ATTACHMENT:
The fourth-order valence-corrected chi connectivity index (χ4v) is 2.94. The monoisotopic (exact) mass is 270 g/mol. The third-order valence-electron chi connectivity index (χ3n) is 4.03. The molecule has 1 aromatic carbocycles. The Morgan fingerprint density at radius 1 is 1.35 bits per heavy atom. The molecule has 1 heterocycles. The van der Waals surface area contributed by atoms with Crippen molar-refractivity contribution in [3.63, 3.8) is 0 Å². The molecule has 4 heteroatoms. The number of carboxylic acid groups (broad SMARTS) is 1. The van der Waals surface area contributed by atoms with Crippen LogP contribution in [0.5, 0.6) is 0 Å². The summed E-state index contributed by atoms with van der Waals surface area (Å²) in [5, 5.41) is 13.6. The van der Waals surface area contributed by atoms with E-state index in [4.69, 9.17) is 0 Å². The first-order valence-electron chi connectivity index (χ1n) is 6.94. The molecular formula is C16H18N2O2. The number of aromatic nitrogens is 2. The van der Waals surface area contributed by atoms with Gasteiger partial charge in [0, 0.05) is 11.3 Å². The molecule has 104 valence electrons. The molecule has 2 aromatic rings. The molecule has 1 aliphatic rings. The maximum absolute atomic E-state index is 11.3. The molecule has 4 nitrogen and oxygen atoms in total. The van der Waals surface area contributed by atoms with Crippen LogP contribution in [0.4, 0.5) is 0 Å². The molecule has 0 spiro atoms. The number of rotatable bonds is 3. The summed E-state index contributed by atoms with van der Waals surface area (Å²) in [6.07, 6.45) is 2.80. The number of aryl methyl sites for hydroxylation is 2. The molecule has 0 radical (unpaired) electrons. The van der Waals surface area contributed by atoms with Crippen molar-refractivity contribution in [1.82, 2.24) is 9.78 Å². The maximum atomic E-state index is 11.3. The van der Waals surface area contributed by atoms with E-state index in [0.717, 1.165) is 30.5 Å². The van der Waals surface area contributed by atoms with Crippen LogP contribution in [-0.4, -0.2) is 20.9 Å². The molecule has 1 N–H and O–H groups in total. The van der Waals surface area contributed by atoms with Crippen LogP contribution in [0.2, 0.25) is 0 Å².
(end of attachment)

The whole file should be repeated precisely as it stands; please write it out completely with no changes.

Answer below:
The fourth-order valence-corrected chi connectivity index (χ4v) is 2.94. The monoisotopic (exact) mass is 270 g/mol. The third-order valence-electron chi connectivity index (χ3n) is 4.03. The molecule has 1 aromatic carbocycles. The Morgan fingerprint density at radius 1 is 1.35 bits per heavy atom. The molecule has 1 heterocycles. The van der Waals surface area contributed by atoms with Crippen molar-refractivity contribution in [3.63, 3.8) is 0 Å². The molecule has 4 heteroatoms. The number of carboxylic acid groups (broad SMARTS) is 1. The van der Waals surface area contributed by atoms with Crippen LogP contribution in [0.5, 0.6) is 0 Å². The summed E-state index contributed by atoms with van der Waals surface area (Å²) in [5, 5.41) is 13.6. The van der Waals surface area contributed by atoms with E-state index in [4.69, 9.17) is 0 Å². The first-order valence-electron chi connectivity index (χ1n) is 6.94. The molecular formula is C16H18N2O2. The number of aromatic nitrogens is 2. The van der Waals surface area contributed by atoms with Gasteiger partial charge in [0, 0.05) is 11.3 Å². The molecule has 104 valence electrons. The molecule has 2 aromatic rings. The molecule has 1 aliphatic rings. The maximum absolute atomic E-state index is 11.3. The molecule has 4 nitrogen and oxygen atoms in total. The van der Waals surface area contributed by atoms with Crippen LogP contribution in [0.4, 0.5) is 0 Å². The molecule has 0 spiro atoms. The number of rotatable bonds is 3. The summed E-state index contributed by atoms with van der Waals surface area (Å²) in [6.07, 6.45) is 2.80. The number of aryl methyl sites for hydroxylation is 2. The molecule has 0 radical (unpaired) electrons. The van der Waals surface area contributed by atoms with Crippen molar-refractivity contribution in [1.82, 2.24) is 9.78 Å². The maximum atomic E-state index is 11.3. The van der Waals surface area contributed by atoms with E-state index in [0.717, 1.165) is 30.5 Å². The van der Waals surface area contributed by atoms with Crippen LogP contribution in [-0.4, -0.2) is 20.9 Å². The molecule has 1 N–H and O–H groups in total. The van der Waals surface area contributed by atoms with Crippen LogP contribution in [0.2, 0.25) is 0 Å².